A special guest post by Global Security Consultant and Political Risk Expert, Paul Crespo. This is the sixth post in the series.
With larger and costlier data breaches being reported every day, cyber security is quickly moving from being seen by C-level executives as a purely technical security issue, to a top business risk for global corporations.
Cybercrime and cyberspying are costing the US economy $100bn a year, and the global economy perhaps $300bn annually, according to a report by the Center for Strategic and International Studies (CSIS); and senior business executives are taking notice.
According to Lloyd’s (formerly Lloyd’s of London) 2013 Global Risk Index, based on a global survey of over 500 C-suite and board level executives, cyber security is now the third highest concern for international business, having jumped there from 12th place in 2012.
Cyber security now places just slightly lower than high taxation and loss of customers as the most worrisome risks facing international businesses today. Since customers also generally leave when organizations are breached, customer loss and cybercrime are closely linked, making two of the top three top business risks cyber security-related.
Cyber Attacks Worse than a Natural Disaster
As for the potential damage to a company, a separate survey by the Experian Data Breach Resolution team and the Ponemon Institute found that 76% of corporate security professionals believe protecting against a cyber security breach is more important, or at least as important, as safeguarding against a natural disaster, business interruption or fire. Cyber threats can devastate your international business as thoroughly as a tsunami.
Biggest Cyber Threats
While there are numerous internet security threats targeting international businesses, the most common and dangerous generally include the following three threats:
- Cyber Social Engineering – online intrusions that rely heavily on human interaction and involves tricking trusted employees to break normal security procedures, usually via fake “phishing” emails in order to penetrate networks .
- Advanced Persistent Threats (APT) – sophisticated network attacks where an intruder gains access to a network, often through social engineering, and stays there undetected over time in order to steal large amounts of valuable data.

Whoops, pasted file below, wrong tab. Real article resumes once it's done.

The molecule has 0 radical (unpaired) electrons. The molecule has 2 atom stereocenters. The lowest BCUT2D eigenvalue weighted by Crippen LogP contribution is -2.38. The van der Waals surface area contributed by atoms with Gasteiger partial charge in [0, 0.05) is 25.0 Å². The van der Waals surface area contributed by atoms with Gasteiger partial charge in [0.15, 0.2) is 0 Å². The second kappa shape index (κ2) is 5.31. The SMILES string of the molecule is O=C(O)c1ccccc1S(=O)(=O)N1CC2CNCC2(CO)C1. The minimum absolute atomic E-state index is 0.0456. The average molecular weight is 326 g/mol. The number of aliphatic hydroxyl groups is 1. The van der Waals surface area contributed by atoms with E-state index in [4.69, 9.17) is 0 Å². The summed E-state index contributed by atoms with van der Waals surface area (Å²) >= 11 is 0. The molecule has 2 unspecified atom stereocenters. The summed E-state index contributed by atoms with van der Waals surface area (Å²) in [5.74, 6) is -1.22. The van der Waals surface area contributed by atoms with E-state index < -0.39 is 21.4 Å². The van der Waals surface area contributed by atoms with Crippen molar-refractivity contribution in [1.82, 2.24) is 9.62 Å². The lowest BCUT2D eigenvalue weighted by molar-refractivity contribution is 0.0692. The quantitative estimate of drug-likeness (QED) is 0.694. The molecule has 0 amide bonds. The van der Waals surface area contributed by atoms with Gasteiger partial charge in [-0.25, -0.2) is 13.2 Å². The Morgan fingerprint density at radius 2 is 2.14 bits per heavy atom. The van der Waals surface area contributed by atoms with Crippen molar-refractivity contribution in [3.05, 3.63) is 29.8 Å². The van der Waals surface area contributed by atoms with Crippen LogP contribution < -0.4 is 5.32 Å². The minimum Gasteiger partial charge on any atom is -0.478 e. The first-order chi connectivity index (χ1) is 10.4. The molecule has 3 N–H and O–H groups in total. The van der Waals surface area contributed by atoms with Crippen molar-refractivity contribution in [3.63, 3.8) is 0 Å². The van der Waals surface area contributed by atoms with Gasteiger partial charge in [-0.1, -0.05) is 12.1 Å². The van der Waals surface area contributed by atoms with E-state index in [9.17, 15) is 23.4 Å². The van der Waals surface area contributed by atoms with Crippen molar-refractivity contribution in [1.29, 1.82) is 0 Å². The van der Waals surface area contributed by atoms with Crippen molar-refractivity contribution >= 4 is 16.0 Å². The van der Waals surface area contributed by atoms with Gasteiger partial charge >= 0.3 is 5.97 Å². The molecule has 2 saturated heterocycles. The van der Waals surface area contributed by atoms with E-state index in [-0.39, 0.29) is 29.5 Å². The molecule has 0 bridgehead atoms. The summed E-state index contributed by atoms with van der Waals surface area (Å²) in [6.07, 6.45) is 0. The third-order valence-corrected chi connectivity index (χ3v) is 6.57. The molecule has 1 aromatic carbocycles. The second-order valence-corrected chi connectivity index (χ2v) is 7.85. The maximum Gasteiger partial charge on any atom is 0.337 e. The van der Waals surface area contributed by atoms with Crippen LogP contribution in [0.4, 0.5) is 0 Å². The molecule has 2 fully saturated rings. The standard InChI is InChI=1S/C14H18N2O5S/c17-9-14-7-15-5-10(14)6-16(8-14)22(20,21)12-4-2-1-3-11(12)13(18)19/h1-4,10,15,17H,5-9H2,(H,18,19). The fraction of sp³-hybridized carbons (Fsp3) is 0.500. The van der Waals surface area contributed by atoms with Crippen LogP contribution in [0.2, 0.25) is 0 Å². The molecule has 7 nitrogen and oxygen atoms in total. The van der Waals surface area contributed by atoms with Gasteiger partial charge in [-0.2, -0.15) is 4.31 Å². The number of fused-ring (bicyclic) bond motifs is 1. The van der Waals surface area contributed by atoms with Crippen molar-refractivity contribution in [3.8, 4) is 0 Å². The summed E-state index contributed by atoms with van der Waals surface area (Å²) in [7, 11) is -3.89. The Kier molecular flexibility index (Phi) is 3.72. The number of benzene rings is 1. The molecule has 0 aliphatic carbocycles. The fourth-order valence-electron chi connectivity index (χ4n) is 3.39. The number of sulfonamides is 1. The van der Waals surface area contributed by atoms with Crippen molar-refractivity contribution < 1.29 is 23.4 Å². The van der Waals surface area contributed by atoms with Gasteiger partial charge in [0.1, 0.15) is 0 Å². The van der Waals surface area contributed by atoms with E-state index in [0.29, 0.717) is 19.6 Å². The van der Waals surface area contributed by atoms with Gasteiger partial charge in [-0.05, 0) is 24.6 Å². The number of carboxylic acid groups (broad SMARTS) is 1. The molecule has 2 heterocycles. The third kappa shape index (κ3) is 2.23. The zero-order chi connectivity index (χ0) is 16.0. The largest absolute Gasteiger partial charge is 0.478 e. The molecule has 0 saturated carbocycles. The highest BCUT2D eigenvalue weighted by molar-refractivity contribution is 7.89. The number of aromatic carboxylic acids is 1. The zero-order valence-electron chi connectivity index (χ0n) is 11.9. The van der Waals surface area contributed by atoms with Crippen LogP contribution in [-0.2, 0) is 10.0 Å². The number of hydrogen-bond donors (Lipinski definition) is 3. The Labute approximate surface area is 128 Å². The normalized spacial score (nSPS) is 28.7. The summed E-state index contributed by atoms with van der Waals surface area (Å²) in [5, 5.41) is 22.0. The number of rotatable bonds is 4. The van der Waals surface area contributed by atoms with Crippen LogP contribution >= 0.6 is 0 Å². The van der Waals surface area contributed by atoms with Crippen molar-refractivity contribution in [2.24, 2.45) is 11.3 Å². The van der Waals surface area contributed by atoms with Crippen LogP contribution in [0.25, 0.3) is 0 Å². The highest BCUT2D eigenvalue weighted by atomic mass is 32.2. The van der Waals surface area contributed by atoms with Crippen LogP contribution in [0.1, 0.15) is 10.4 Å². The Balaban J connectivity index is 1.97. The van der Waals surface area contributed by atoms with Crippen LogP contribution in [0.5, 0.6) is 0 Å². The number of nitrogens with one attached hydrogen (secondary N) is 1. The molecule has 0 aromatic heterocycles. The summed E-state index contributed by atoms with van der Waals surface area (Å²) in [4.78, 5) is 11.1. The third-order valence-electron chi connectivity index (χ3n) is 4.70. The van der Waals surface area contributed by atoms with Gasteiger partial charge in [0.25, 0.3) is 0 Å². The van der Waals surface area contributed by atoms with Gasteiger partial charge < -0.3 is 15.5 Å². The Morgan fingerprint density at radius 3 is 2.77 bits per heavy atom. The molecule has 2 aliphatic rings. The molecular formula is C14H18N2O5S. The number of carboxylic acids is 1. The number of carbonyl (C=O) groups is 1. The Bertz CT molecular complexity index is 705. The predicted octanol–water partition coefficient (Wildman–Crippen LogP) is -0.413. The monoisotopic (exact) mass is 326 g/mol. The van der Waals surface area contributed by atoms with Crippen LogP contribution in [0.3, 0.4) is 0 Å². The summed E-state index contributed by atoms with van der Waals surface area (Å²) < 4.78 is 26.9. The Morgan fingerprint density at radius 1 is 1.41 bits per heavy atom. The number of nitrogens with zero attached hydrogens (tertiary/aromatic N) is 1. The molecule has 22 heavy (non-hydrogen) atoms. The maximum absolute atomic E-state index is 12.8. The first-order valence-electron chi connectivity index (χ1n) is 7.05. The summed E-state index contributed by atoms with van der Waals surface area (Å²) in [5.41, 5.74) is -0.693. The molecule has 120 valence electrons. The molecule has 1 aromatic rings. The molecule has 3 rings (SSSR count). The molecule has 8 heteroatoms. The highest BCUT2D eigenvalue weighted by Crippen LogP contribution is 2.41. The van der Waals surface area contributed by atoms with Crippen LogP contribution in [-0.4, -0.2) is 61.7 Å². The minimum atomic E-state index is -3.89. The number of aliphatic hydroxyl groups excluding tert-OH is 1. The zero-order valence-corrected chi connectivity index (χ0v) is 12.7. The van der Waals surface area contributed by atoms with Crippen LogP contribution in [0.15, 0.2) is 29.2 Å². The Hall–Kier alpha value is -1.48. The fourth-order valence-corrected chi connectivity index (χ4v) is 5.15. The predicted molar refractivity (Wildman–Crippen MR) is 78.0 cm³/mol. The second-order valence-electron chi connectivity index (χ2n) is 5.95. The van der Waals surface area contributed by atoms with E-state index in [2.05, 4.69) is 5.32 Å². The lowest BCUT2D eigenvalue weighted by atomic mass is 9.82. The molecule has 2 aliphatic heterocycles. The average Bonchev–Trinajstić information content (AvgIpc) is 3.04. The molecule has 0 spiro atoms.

- Human Error. A recent Ponemon Institute study found that human errors and system problems, such as mishandling confidential data, lack of system controls, and violations of industry and government regulations, accounted for 64% of data breaches globally.
Cyber security needs to be front and center in all corporate security programs, and training employees across the entire enterprise in basic internet security protocols should be a key element of any program. Security professionals should also prominently include the impact of a major cyber attack and data loss in their crisis management plans.
Be sure to read the other posts in this series:
How Secure are U.S. Businesses in Mexico?
Brazil’s Mega Events: Risks for International Businesses during the World Cup and Olympics
Surviving a Kidnapping: How Your International Business Should Respond
11 Ways to Avoid Getting Kidnapped While on Business Overseas
Political Risk Insurance: Why Your International Business Must Have It
Paul Crespo is a global security and political risk expert. A Senior Consultant with Trident Crisis Management Group, he has appeared on Fox News, CNN and other major TV news venues. He has varied experience in corporate security, kidnap and ransom negotiations, intelligence and diplomacy as well as military operations in hotspots from the Balkans to the Persian Gulf. A former officer in the US Marine Corps he was also assigned to the Defense Intelligence Agency (DIA) as a military attaché and posted to several US embassies overseas. Paul graduated from the Georgetown University School of Foreign Service, and has a Masters degree in War Studies from Kings College, University of London, and a Masters degree in International Relations from Cambridge University in the UK. Paul Crespo can be reached at email@example.com